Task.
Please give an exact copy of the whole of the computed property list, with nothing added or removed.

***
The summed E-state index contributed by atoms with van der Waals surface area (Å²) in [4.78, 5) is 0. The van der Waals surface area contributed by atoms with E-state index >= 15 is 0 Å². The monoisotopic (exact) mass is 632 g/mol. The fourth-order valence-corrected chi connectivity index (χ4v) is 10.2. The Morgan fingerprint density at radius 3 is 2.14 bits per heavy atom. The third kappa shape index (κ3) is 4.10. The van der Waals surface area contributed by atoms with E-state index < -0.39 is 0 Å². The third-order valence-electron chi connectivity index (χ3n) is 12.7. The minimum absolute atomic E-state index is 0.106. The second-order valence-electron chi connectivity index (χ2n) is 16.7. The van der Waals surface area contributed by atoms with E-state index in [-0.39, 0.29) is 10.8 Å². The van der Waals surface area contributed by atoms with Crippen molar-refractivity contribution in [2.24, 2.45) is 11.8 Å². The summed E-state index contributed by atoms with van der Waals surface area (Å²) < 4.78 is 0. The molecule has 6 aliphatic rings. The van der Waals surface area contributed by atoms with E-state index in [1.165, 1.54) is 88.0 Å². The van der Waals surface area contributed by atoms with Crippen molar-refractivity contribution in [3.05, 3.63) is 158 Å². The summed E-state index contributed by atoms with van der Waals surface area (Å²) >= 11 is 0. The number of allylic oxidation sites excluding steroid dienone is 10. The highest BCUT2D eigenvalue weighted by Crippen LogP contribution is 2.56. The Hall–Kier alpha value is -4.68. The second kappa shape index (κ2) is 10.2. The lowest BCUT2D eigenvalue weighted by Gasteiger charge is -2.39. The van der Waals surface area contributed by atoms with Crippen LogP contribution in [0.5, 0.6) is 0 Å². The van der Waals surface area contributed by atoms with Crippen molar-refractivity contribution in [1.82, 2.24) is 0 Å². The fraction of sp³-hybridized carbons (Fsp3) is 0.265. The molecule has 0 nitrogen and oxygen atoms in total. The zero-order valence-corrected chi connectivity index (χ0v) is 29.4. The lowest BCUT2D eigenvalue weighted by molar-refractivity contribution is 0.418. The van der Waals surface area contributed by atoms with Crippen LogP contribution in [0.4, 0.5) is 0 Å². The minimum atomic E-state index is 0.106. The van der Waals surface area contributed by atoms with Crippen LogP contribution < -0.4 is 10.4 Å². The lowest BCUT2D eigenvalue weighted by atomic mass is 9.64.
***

The summed E-state index contributed by atoms with van der Waals surface area (Å²) in [4.78, 5) is 0. The van der Waals surface area contributed by atoms with E-state index >= 15 is 0 Å². The monoisotopic (exact) mass is 632 g/mol. The fourth-order valence-corrected chi connectivity index (χ4v) is 10.2. The Morgan fingerprint density at radius 3 is 2.14 bits per heavy atom. The third kappa shape index (κ3) is 4.10. The van der Waals surface area contributed by atoms with E-state index < -0.39 is 0 Å². The third-order valence-electron chi connectivity index (χ3n) is 12.7. The minimum absolute atomic E-state index is 0.106. The second-order valence-electron chi connectivity index (χ2n) is 16.7. The van der Waals surface area contributed by atoms with E-state index in [-0.39, 0.29) is 10.8 Å². The van der Waals surface area contributed by atoms with Crippen molar-refractivity contribution in [2.24, 2.45) is 11.8 Å². The summed E-state index contributed by atoms with van der Waals surface area (Å²) < 4.78 is 0. The molecule has 6 aliphatic rings. The van der Waals surface area contributed by atoms with E-state index in [1.165, 1.54) is 88.0 Å². The van der Waals surface area contributed by atoms with Crippen molar-refractivity contribution in [3.05, 3.63) is 158 Å². The summed E-state index contributed by atoms with van der Waals surface area (Å²) >= 11 is 0. The number of allylic oxidation sites excluding steroid dienone is 10. The highest BCUT2D eigenvalue weighted by Crippen LogP contribution is 2.56. The Hall–Kier alpha value is -4.68. The second kappa shape index (κ2) is 10.2. The lowest BCUT2D eigenvalue weighted by Gasteiger charge is -2.39. The van der Waals surface area contributed by atoms with Crippen LogP contribution in [0.5, 0.6) is 0 Å². The van der Waals surface area contributed by atoms with Crippen molar-refractivity contribution in [1.82, 2.24) is 0 Å². The fraction of sp³-hybridized carbons (Fsp3) is 0.265. The molecule has 0 nitrogen and oxygen atoms in total. The zero-order valence-corrected chi connectivity index (χ0v) is 29.4. The lowest BCUT2D eigenvalue weighted by molar-refractivity contribution is 0.418. The van der Waals surface area contributed by atoms with Crippen LogP contribution in [0.4, 0.5) is 0 Å². The minimum atomic E-state index is 0.106. The van der Waals surface area contributed by atoms with Crippen LogP contribution < -0.4 is 10.4 Å². The lowest BCUT2D eigenvalue weighted by atomic mass is 9.64.